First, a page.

Another neat feature is its ability to rank keywords by difficulty, with the lower number being easier to target. All in all, this is practically a complete package to get started on the likes of YouTube, an ecommerce blog, and more.

Soovle

Soovle is similar to the above all-in-one tool, with the addition of Answers.com, Wikipedia, and Yahoo. While the Wikipedia section seems fairly useless, all other platforms are pretty good at providing a variety of long-tail phrases.

It’s probably best to use this keyword tool along with one which provides more data, or simply use it as a place to get blog post ideas.

Also Asked

This free keyword tool is based on Google’s own suggestion system that’s often found at the bottom of search results.

The service is fascinating because it sheds more light into relevant phrases that you don’t necessarily think of…

A general search for “Star Wars” generates many other curiosities from people, thus helping you come up with a vast amount of topic ideas for your blog. Not to mention you can use the exact question as your post title.

Similar to other tools on this list, you may also change the language and region to target keywords in countries outside the United States.

Side-by-Side SEO Comparison Tool

If you’ve ever wanted to directly compete with another website, this keyword service is probably your best bet.

Let’s say that you run a relatively new exercise blog and wish to be more like the many giants out there, such as BodyBuilding.com. The tool asks that you enter 5 full URLs (from one website or different ones) and then it delivers a wealth of important information:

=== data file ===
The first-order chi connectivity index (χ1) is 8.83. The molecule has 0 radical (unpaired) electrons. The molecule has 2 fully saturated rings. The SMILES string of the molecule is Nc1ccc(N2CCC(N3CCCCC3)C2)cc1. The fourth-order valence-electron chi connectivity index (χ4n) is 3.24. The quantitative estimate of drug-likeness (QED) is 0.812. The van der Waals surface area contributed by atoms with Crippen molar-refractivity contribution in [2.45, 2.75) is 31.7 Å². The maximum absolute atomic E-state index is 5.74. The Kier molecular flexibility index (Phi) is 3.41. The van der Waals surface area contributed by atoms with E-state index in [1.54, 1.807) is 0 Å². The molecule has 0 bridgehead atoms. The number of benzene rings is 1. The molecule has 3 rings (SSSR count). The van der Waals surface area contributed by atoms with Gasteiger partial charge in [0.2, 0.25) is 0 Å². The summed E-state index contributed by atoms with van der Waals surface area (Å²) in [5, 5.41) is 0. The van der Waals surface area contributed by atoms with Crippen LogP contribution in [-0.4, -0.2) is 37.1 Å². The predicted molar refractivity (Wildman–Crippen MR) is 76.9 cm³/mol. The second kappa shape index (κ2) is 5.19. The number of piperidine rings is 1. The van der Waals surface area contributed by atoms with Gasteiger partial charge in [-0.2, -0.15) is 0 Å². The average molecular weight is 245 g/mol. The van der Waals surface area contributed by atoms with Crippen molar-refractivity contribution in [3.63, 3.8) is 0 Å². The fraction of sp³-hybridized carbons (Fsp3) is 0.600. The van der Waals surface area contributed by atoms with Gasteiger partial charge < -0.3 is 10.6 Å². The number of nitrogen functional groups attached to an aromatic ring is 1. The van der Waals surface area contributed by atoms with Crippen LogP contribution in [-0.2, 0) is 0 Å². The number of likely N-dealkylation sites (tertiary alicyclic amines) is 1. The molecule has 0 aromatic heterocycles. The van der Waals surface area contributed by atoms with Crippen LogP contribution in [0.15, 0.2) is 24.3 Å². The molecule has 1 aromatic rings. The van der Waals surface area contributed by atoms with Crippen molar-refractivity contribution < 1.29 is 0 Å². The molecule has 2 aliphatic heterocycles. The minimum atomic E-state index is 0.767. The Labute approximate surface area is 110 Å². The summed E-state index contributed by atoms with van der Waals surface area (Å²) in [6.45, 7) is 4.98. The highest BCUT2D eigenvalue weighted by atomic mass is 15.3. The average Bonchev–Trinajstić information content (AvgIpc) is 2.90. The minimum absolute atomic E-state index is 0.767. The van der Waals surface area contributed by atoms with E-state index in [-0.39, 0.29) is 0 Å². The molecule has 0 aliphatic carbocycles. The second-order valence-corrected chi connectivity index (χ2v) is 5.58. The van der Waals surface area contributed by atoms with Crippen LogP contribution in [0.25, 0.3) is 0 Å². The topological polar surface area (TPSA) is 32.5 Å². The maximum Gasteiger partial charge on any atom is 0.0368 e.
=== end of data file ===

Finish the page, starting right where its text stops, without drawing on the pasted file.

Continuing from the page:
• Text used in headings, title tags, meta description, and keyword tags
  • Number of words per article
  • Amount of linked / unlinked text
  • Keyword density for unlined words

This is excellent if you know a blog that heavily relies on keyword research, as they would practically be “doing the work for you.” For instance, competitive marketing websites are generally pretty passionate about keyword usage.

Bulk Keyword Generator

Bulk Keyword Generator is specifically aimed at improving your local business ranking. Start by selecting a business type from the available list, then enter your city/region. The tool will subsequently deliver local search results based on your chosen options.

Free Keyword Research Tools

While this service does not provide you with search volume nor competition level, you should insert these results into one (or more) substantial tools and get a more rounded overview for best results.

Many local businesses tend to overlook related phrases and only focus on the main “seed” keywords, so a tool like this (combined with others) can really give you the upper hand if you’re willing to put the time into it.

Conclusion

There are many more free keyword tools available, but the above do an excellent job at covering keyword research on all levels. Whether you’re a beginner or a veteran, these provide everything you could possibly need to help your blog become the next big thing.